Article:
Tuesday, December 23, 2014

Book-A-Day 2014 #357: Sugar Skull by Charles Burns

When a trilogy is finally finished, the first question is "how's the ending?" And so we're here, having made it through X'ed Out and The Hive, ready to finally know what happened to Doug in the real world and Johnny/Nit-Nit in the strange world, and wanting to find out if it all makes sense and if it's all worth it.

It definitely does all make sense in Sugar Skull, Charles Burns's end to the trio of graphic novels that very weirdly play homage to Tintin. Whether it's all worth it will be more a matter of personal opinion: some of the answers have to be assumed or derived from what we see, but all of those answers tend to be deflating.

Doug has been passive and unhappy for three books now, obsessed with a failed relationship with Sarah and his own many failures. Johnny is almost as passive, but with a flatter adventure-story affect, as he wanders through the strange world he finds himself in, full of odd creatures and body-horror. We have assumed they were the same person for three books now, that Johnny's story was a vision or dream or other experience of Doug's. The exact connection is still not explicit -- is Johnny's world one Doug retreats to continuously, or did the entire Johnny-story happen at once, after the event that sent Doug running to his father's house just before the beginning of X'ed Out? -- but all of the outlines are clear.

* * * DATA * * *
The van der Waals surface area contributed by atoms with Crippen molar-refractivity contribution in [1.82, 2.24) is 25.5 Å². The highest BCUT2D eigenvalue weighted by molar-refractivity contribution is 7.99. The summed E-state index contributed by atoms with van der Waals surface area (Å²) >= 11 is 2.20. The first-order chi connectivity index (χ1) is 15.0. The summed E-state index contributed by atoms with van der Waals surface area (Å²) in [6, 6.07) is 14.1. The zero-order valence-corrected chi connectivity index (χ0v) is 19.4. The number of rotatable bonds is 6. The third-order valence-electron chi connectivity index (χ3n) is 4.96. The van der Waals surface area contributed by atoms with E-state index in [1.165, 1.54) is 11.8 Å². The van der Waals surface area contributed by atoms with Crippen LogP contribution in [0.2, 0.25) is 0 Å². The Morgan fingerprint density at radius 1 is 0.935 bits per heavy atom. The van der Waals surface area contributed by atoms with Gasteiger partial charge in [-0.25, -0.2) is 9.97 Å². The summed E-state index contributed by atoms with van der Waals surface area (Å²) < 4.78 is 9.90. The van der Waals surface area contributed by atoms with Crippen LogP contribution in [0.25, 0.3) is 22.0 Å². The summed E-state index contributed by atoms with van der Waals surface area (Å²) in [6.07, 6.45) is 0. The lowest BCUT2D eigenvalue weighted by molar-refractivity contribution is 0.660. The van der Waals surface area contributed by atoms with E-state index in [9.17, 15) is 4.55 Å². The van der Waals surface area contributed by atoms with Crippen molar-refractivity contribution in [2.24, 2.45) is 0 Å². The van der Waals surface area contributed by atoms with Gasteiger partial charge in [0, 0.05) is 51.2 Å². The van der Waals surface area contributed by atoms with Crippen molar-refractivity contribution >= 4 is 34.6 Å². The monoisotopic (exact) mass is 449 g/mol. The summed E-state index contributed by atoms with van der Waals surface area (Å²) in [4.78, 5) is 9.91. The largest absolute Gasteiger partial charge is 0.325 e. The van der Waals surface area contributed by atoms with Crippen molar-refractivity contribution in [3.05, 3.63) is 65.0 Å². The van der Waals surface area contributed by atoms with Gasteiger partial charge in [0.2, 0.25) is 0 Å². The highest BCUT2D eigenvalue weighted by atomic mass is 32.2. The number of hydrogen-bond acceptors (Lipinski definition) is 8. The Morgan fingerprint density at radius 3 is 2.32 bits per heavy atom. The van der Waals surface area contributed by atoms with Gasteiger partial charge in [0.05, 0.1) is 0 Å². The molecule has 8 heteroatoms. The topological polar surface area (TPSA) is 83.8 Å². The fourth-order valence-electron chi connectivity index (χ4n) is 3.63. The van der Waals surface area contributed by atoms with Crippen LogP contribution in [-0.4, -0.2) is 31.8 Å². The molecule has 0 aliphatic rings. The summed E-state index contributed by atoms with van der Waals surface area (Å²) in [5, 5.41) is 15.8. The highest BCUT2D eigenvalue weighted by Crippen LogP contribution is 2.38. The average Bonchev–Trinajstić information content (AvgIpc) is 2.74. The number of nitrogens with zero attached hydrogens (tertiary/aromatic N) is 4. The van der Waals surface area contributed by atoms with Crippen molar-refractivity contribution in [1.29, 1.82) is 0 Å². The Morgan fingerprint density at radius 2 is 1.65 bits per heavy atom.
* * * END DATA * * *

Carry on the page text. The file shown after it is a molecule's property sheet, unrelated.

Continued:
And none of it reflects well on Doug. Burns's post-RAW work has mostly focused on weak, passive young men -- both Black Hole and this trilogy -- but Doug is here revealed as a Platonic sad sack, working on what we assume is really bad "art," being a whiny annoying drunk, and morose about the death six years before of the father he didn't even like. There's nothing wrong with stories about characters like that, but the modern American comics field is a particularly infertile ground for them, and so Doug stands that much further out for being that pathetic and miserable.

The big explanation in Sugar Skull works, and explains well everything we've seen in the first two books. But it's an entirely real-world explanation, and, like so many other plot developments, it shows Doug once again to be weak, whiny, and acted upon. That's who he is, clearly, but many readers, lured in by that Tintin connection, have wanted at least a touch of heroism or selflessness or at the bare minimum compassion. Charles Burns will not provide that: not in this trilogy, and very rarely in any of his other works. And, this time out, he's not providing that deep frisson of horror that's been a hallmark of his previous stories, either: the secrets have all to do with Doug and the real world.

Sugar Skull, then, is a bit disappointing: we didn't expect exaltation, but we hoped for something creepy and mysterious. There are creeps and mysteries in this trilogy, true, but they're not central to Doug's story.

Book-A-Day 2014 Introduction and Index

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